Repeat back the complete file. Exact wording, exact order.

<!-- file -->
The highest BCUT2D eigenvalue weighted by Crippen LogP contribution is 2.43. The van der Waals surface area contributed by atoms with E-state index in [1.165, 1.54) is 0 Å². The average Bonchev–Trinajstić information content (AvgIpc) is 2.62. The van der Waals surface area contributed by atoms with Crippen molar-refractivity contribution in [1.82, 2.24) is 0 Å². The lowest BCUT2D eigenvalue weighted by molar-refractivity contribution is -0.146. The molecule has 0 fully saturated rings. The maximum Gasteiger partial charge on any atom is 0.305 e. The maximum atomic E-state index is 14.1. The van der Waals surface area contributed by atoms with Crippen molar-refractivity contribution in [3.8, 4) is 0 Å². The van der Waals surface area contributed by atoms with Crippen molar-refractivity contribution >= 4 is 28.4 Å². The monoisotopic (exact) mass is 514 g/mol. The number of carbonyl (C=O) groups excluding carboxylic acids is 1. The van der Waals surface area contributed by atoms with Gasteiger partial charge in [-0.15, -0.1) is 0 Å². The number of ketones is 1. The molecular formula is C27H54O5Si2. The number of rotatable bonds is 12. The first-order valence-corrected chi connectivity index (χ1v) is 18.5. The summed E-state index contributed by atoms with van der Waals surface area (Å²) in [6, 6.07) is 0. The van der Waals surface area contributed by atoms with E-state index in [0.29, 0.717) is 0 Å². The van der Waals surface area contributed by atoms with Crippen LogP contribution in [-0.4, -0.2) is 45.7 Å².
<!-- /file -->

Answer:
The highest BCUT2D eigenvalue weighted by Crippen LogP contribution is 2.43. The van der Waals surface area contributed by atoms with E-state index in [1.165, 1.54) is 0 Å². The average Bonchev–Trinajstić information content (AvgIpc) is 2.62. The van der Waals surface area contributed by atoms with Crippen molar-refractivity contribution in [1.82, 2.24) is 0 Å². The lowest BCUT2D eigenvalue weighted by molar-refractivity contribution is -0.146. The molecule has 0 fully saturated rings. The maximum Gasteiger partial charge on any atom is 0.305 e. The maximum atomic E-state index is 14.1. The van der Waals surface area contributed by atoms with Crippen molar-refractivity contribution in [3.8, 4) is 0 Å². The van der Waals surface area contributed by atoms with Crippen molar-refractivity contribution >= 4 is 28.4 Å². The monoisotopic (exact) mass is 514 g/mol. The number of carbonyl (C=O) groups excluding carboxylic acids is 1. The van der Waals surface area contributed by atoms with Gasteiger partial charge in [-0.15, -0.1) is 0 Å². The number of ketones is 1. The molecular formula is C27H54O5Si2. The number of rotatable bonds is 12. The first-order valence-corrected chi connectivity index (χ1v) is 18.5. The summed E-state index contributed by atoms with van der Waals surface area (Å²) in [6, 6.07) is 0. The van der Waals surface area contributed by atoms with E-state index in [0.29, 0.717) is 0 Å². The van der Waals surface area contributed by atoms with Crippen LogP contribution in [-0.4, -0.2) is 45.7 Å².